50 Walks in Hertfordshire

Ware and Hertford

Try this sample walk from the latest edition of 50 Walks in Hertfordshire.

About 50 Walks in Hertfordshire

Walking is one of Britain's favourite leisure activities, and this guide to Hertfordshire features 50 mapped walks from 2 to 10 miles, to suit all abilities.

The book features all the practical detail you need, including:

  • fascinating background reading on the history and wildlife of the area,
  • clear OS-based mapping for ease of use,
  • every route has been colour coded according to difficulty,
  • annotations for local points of interest and places to stop for refreshments,
  • summary of distance, time, gradient, level of difficulty, type of surface and access, landscape, dog friendliness, parking and public toilets.

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Sample walk: Ware and Hertford

  • Distance: 6 miles (9.7km)
  • Minimum Time: 2hrs 45min
  • Ascent: 100 feet (30m)
  • Gradient: 0
  • Difficulty: 2
  • Paths: Town streets, field and riverside paths
  • Landscape: Two townscapes, water-meadows, woods and river cliffs
  • Suggested Map: OS Explorer 194 Hertford & Bishop’s Stortford
  • Start Grid Reference: TL360142
  • Dog Friendliness: On lead in towns and near livestock
  • Parking: Kibes Lane car park, off High Street, Ware
  • Public Toilet: By Castle, Hertford
Background reading

The strategic, if not economic, importance of Hertford can be seen in the remains of its Royal castle. However the town has Anglo-Saxon origins – well before this feudal castle was built in 1067. During the reconquest of the Danelaw by King Edward the Elder (ruled ad 899–924), the son of Alfred the Great, this settlement at a ford across the River Lea became part of written history. The Anglo-Saxon Chronicle records of ad 913 state:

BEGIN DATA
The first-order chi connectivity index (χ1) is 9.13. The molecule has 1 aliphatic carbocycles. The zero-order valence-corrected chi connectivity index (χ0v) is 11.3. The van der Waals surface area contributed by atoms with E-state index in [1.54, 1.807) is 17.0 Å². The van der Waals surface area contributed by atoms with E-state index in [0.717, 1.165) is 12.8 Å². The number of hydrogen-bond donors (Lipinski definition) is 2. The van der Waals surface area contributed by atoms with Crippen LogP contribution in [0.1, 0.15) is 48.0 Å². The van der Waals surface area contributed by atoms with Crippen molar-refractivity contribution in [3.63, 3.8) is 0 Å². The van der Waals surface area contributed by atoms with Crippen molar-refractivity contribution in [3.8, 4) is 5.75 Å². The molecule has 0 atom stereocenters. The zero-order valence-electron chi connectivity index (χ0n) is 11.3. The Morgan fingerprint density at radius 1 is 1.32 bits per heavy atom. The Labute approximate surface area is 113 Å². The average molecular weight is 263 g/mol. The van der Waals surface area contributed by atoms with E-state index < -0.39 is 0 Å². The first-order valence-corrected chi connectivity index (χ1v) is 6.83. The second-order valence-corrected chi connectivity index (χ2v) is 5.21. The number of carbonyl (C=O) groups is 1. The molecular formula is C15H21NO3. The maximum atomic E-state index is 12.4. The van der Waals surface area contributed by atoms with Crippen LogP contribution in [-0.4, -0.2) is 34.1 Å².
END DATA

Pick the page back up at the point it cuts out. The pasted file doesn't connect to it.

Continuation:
'In this year, after Martinmas (11 November), King Edward had the more northerly fortress at Hertford built, between the Mimram and the Beane and the Lea. Another part of his forces built the fortress at Hertford meanwhile on the southern bank of the Lea.'

The latter is now Hertingfordbury, 'bury' being from the Anglo-Saxon 'burh' or defended town.

However the northern burh, Hertford, actually on the river, prospered while Hertingfordbury remains a small village. By 1011 the burh had become the centre of an administrative area, the county or shire of Hertfordshire. It also had two marketplaces, a mint for coinage and its own town 'reeve', a high official seen as a forerunner to the mayor. When the Normans conquered England Hertford received its castle, initially a motte-and-bailey type. These were the best days economically as soon nearby Ware on Ermine Street rapidly overtook Hertford. Although Hertford kept its county town status, by 1338 its taxable value was half that of Ware.

The motte of Hertford's castle survives to a height of 22ft (6.7m). There is also some 12th-century curtain walling, but the most impressive surviving structure is the three-storey, brick gatehouse built for Edward IV in the 1460s. The castle's most famous military event was its capture after a 25-day siege in 1216 by Prince Louis, the Dauphin of France.

Our route visits several of Hertford's other sights: Parliament Square, laid out in 1821; James Adam's former Shire Hall of 1769; the Salisbury Arms of 1570; and Christ's Hospital School, which was founded in London by Edward VI for poor children – the juniors moved here in 1683. At Bengeo (before you reach Hertford) you'll find the rare, virtually intact, Norman parish church. It has an attractive 18th-century brick porch, evidence of an anchorite or hermit's cell, and some 13th-century wall paintings.